It used to be that when you walked through a movie theater, you looked forward to seeing the posters of upcoming films. Years ago, poster advertisements used to be as fascinating as movie trailers. The art of most film posters seems to have since gone by the wayside. Now, it seems, posters are a last-minute thought for non-blockbuster films or indie flicks.
Blockbuster films like Harry Potter
and The Lord of the Rings
were able to keep the long-held tradition of poster storytelling. This aspect of promotion, the concept that sells the film poster more than the trailer, is the semiotic analysis it expects from all who witness it.
While many think that film itself is a moving, visual art, the posters are typically forgotten - even though they are stronger introspective pieces. They are stronger because they beg to be deconstructed by the film audience or passersby. A film poster's highest goal, the justification of its existence, is to tell the story of the film in a single image and sell the film. When glancing at a film poster, one should be able to deduce the genre, tone, major plot, and, questionably, the target audience demographic.
Here are two examples of classic film posters to illustrate the importance of a well-constructed poster:
The film "Jaws" has one of the most popular iconic film posters in cinema history. It is clear, and to the point, leaving little room for misinterpretation. This not only excites theatergoers who wait for this film, but also acts as a warning sign for those viewers who have, say, a debilitating fear of sharks...or naked female swimmers. Another obvious, and useful, point is that it highlights a scene in the film. What is on the poster actually occurs within the film. You also learn from the poster that it is a film based on a novel, and both the film and novel (if you didn't assume this already) are 'terrifying." While we won't go into boring detail about the deeper connotation of the font, poster colors, object placements, etc., suffice it to say it is all there. This leads well into the next film.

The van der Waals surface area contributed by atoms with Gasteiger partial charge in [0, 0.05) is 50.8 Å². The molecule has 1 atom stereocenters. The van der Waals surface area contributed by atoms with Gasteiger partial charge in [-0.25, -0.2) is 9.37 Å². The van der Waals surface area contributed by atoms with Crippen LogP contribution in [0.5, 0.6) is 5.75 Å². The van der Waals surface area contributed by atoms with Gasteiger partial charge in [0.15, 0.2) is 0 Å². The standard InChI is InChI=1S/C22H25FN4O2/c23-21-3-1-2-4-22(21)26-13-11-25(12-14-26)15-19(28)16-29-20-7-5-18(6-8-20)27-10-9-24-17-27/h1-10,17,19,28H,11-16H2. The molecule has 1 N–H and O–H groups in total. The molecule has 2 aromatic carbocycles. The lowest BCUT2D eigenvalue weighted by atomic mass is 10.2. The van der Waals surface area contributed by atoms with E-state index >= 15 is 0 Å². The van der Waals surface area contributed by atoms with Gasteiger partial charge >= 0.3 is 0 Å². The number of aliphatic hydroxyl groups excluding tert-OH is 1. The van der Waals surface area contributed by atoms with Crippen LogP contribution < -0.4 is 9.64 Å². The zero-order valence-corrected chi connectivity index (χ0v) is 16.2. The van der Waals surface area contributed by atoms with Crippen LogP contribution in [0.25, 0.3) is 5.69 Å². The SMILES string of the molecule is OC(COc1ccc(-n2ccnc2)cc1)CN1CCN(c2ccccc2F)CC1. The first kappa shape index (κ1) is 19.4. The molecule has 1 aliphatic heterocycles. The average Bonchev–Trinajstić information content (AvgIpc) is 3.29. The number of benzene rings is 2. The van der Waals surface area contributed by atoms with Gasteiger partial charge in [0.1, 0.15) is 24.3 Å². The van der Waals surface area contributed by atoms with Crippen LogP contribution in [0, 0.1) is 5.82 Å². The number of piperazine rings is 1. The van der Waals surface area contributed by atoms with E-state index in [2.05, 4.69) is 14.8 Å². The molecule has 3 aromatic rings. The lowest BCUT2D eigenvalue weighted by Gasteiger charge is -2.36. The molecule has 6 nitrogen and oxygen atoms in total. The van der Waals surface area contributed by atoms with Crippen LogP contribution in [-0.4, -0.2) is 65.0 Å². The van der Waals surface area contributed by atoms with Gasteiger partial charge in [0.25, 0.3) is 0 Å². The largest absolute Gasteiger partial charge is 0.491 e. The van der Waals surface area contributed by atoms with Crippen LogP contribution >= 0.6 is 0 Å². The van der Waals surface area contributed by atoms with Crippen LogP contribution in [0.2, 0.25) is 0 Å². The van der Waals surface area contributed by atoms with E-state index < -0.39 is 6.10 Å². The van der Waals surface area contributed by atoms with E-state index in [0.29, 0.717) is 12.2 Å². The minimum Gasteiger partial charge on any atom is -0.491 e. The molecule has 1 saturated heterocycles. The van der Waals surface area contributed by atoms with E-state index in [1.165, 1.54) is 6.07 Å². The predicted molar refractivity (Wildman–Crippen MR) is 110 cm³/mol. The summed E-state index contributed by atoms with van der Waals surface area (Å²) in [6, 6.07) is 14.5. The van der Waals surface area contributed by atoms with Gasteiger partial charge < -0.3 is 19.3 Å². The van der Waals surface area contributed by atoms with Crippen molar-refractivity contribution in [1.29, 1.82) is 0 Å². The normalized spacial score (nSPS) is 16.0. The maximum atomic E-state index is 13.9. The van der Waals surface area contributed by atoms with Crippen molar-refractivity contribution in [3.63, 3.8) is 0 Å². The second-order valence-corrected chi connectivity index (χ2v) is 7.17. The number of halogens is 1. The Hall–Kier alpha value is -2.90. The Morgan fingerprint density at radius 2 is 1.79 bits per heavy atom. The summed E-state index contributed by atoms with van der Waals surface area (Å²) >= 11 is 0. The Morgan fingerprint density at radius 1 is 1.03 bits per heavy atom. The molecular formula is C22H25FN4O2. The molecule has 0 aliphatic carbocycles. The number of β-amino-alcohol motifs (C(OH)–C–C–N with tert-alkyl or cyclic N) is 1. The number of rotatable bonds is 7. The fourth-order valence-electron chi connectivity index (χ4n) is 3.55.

While this is not a classic film poster, it highlights the importance of posters for all films. We could describe the significance and meaning of this poster for hours (or for your sake, roughly 90 pages). First, from the moment you lay eyes on it you can see the intense layering of the imagery. From afar it looks like an x-ray of a human skull. Fine, that makes perfect sense for a horror film poster, but when you look closer the image horrifyingly unravels into something much more sinister - the skeleton is made from a Busby Berkeley-esque cluster of women.
The wording on the poster even serves as a frame, keeping the elements of the poster from escaping. The sepia color tones give an earthy, grimy tone, following the narrative of the film, as the women descend into a cave. Looking closer still, you can see that all of the women are linked together, and they are dressed in camping clothing. A major spoiler in this poster is death. Obviously, like any good horror film, the methods of death are within the poster (see above with "Jaws" or look at the "Halloween
" posters, really any horror poster). The women eventually kill each other, both emotionally and physically in some cases. Having one of the women, the only one facing front with her mouth open in a scream while placing her hands in a power position over two of the others, in such an out-of-control position shows that the danger was self-inflicted. This concept also ties well into the typically conservative nature of the horror genre, where the female is held to specific gender role restrictions or is punished.
In the end, posters are still a riveting, insightful tool to analyze the current culture of cinema, as well as the past. The next time you visit a theater, take a stroll around a video store, or even look up at a movie poster you use for a wall decoration, stop a moment and take a good look beyond the surface - you may enjoy it.
Story by Sarah Lafferty
Starpulse contributing writer
Follow Sarah on twitter at starbuckscout